Forward sale contracts with supermarket giant Coles, for any heifers that failed to get in calf, or those which weren’t suitable for his joining program – removed some of the risk out of the transaction. The contracts were for 30 per cent of the 2500 heifers, as Nigel anticipated a lower conception rate due to the animal’s high protein diet because of the abundant season. In the lead-up to artificial insemination, the heifers were gaining 1.8-2.4kg a day. “That’s how come we knew we would be battling conception, the weight gain and high protein and energy- it all adds to it,” he said. “But the economics were built in, the buy price, plus the cost of carry determined our break even and we knew what that was before we even bought them. Everything was calculated. If we never got one heifer in calf, we still would have made a really good profit because the weight gain was so high.”
The AI program ran across four weeks and involved 2200 heifers for a total conception rate of 61 per cent. CIDRS (controlled internal drug release) were inserted twice during this time and heat detection pads were used to detect estrus and those with a return heat were inseminated again. “We worked it out, there was 28,520 cattle that went through the crush while we were doing this program,” Nigel said. “The logistics of it, it’s like something you’d see in the feedlots in America.” Much like the rest of this carefully laid out four-month plan, Nigel was prepared to handle the big numbers in the yards and on-farm thanks to Kerin Ag’s autonomous cattle yards and its experienced team of stock people.
Five years ago, Kerin Ag was home to Australia’s first autonomous cattle yards. Designed to handle large numbers –they were built “with no expense spared” for the businesses steer trading enterprise and this infrastructure negated the need for human interference. The automatic crush, drafting gate and extensive laneways and paddocks close to the yards were crucial for the logistics of managing the cattle from delivery, through joining, AuctionsPlus assessments and on sale day.
Suggest to Nigel Kerin that his business move was “risky”, and he will refute. “You can call it calculated risk, I guess, but to me it wasn’t because my breakeven was way less than what I contracted to kill heifers for,” he said. “The ones we knew were going to be dry and we worked on 30 per cent being empty.” For him, the move to source 2500 heifers at the start of the east coast restocking frenzy was just “common sense”.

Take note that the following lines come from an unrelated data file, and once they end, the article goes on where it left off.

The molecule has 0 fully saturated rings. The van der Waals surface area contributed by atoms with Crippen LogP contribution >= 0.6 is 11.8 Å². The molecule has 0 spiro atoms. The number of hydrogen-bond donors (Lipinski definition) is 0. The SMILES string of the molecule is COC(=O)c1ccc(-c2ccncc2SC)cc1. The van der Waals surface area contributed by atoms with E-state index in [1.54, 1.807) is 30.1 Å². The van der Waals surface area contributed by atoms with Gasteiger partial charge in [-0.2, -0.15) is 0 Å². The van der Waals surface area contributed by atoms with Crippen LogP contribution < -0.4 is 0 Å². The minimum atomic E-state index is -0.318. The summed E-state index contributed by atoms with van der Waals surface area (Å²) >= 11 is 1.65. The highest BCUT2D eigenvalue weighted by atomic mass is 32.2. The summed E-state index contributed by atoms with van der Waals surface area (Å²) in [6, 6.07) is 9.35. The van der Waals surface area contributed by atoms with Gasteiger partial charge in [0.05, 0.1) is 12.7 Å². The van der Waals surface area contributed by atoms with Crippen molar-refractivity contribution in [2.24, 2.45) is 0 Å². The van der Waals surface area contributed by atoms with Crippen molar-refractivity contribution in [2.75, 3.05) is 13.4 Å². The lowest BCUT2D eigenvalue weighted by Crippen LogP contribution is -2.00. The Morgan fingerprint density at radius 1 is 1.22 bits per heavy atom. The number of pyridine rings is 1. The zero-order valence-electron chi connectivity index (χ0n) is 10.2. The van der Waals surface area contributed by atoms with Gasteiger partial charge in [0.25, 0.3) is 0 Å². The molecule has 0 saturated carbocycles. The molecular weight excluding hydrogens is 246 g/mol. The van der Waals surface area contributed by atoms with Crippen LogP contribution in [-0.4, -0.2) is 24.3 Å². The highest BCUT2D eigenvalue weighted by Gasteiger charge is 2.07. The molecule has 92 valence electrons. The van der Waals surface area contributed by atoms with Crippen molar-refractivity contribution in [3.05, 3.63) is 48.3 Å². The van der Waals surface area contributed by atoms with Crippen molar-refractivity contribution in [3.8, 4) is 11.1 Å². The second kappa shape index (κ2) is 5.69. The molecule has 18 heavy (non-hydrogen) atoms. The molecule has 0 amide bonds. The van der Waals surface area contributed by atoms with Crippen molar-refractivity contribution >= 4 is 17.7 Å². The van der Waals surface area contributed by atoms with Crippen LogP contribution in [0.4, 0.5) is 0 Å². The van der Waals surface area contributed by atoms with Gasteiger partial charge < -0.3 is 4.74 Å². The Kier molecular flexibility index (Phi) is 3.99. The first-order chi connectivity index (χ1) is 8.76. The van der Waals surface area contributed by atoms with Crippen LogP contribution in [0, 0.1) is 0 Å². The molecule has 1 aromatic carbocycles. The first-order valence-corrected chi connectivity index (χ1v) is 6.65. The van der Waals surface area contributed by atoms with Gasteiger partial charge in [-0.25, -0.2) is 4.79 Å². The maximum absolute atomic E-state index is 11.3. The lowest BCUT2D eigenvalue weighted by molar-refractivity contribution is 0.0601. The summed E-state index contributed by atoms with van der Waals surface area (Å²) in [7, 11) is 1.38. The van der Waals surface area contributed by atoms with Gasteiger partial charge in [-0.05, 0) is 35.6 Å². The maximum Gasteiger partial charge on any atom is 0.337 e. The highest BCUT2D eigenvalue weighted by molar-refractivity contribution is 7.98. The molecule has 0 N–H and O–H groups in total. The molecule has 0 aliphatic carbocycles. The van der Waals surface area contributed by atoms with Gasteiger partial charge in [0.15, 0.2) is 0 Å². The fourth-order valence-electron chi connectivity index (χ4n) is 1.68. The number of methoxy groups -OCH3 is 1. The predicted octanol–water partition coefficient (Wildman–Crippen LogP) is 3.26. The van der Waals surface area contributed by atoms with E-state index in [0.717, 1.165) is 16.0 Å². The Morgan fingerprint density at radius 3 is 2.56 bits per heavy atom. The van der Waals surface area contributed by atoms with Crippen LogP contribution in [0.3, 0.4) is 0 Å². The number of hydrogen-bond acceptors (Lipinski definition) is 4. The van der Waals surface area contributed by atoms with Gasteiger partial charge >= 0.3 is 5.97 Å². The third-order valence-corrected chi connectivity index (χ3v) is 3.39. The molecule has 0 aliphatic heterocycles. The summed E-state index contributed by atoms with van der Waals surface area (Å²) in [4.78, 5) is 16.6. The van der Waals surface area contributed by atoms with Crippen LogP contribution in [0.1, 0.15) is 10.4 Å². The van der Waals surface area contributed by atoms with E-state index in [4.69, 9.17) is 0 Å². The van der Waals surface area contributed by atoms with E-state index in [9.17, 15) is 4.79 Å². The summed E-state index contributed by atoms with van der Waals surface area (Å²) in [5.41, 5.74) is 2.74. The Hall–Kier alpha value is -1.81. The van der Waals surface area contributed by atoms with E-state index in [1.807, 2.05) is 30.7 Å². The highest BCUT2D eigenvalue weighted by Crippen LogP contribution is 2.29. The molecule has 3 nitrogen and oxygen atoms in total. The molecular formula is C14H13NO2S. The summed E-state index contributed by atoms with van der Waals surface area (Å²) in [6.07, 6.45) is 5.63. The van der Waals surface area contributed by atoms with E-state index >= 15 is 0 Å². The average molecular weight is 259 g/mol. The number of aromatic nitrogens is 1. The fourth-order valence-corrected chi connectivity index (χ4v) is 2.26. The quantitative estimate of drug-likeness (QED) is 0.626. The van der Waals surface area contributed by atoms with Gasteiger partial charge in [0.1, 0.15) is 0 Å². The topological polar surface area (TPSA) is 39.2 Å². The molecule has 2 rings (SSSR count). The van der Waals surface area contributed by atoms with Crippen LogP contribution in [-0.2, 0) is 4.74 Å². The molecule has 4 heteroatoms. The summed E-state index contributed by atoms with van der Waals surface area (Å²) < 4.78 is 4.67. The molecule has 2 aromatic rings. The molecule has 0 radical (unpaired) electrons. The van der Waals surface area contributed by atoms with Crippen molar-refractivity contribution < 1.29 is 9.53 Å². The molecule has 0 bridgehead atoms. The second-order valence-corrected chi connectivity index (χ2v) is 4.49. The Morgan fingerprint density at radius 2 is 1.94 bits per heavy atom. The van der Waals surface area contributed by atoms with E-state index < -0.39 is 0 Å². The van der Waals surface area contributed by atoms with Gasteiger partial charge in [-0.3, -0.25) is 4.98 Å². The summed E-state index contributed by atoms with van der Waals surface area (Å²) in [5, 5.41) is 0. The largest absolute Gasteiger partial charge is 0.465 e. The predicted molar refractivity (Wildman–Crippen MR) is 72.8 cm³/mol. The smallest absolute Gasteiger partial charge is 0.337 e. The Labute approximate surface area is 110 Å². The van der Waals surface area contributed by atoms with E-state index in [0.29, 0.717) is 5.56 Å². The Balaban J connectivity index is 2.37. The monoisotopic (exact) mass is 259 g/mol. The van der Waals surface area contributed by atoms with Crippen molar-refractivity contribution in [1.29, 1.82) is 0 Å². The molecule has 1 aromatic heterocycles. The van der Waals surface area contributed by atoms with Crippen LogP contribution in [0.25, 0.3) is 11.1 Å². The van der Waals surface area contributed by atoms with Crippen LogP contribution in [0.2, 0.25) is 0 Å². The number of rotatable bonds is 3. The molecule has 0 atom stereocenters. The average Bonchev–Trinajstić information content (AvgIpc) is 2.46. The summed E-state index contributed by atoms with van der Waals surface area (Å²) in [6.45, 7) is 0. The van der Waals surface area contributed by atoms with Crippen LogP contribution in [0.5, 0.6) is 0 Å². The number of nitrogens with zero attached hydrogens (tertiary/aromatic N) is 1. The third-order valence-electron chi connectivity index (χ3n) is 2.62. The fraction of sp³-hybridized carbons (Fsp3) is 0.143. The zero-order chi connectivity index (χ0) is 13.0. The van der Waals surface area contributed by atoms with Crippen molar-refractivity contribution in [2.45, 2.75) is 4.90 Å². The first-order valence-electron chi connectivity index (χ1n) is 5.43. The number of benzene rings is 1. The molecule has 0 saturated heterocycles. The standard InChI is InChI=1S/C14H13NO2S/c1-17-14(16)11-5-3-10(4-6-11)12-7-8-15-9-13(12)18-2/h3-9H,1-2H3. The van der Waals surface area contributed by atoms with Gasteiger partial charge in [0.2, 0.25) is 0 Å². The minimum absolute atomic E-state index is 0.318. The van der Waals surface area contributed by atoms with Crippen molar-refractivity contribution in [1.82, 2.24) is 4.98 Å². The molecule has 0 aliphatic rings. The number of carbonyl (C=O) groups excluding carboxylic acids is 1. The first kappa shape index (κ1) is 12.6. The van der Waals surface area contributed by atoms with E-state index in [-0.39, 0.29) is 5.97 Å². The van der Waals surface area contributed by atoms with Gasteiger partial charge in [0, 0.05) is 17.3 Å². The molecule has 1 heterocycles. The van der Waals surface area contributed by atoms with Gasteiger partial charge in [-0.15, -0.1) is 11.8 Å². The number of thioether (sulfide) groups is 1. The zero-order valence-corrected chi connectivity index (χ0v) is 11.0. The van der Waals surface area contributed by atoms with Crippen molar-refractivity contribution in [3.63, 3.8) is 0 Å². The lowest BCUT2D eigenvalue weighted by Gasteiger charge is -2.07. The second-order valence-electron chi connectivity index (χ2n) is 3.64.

Nigel said the largest challenge was convincing his financial backers. “We weren’t overly blessed with coin after 2.5 years of drought, I can tell you that,” he said. “We got the money thanks to our business performance, our numbers and how we bounce back after dry periods.” The latter a testament to Kerin Ag’s business plan of “working with climate, rather than fighting through it”.
One example is its drought management strategy. “Only a certain proportion of our total stoking rate is made up of breeding,” Nigel explained. “The reason we do that is so we can match stocking rate to carrying capacity very quickly when things turn against us. The way we have our business structured at the moment, the biggest single thing that is working in our favour is climate change. Because when everyone else is still feeding, we are restocking, and we are able to get back into the market with not a great deal of competition. We are a land manager first, a livestock manager second. The guts of our business is grass. We don’t make money out of livestock; we make money out of grass. So, we just specialise in growing grass.”
When the joined heifers were sold on March 5 – the work wasn’t finished. Nigel said individual buyers purchased different types of heifers and some with different AI dates. These needed to be kept separate and across such as a large number, this was a logistical “nightmare”. A total of 82 lots of cattle were kept separate following the sale. The AgriWebb mobile management app made it “doable”, according to Nigel, while the farm’s infrastructure and staff were vital.
Thanks to this deal, the financial position of Kerin Ag returned to where it was pre-drought. Nigel insisted this was the result of “removing the emotion” from agricultural decision making and relying on the data – or numbers. “It might seem really complex to most people, but I knew I had the staff and the facilities,” he said. “I didn’t own a bull and I wouldn’t know the front end of the bull from the back end of a bull, to be honest with you. I don’t own a breeding cow and I never have in my life. You don’t need to be some whiz-bang smart person out of the beef industry to do what we have done. We are sheep cockies that’s what we do well. We turn grass into money.”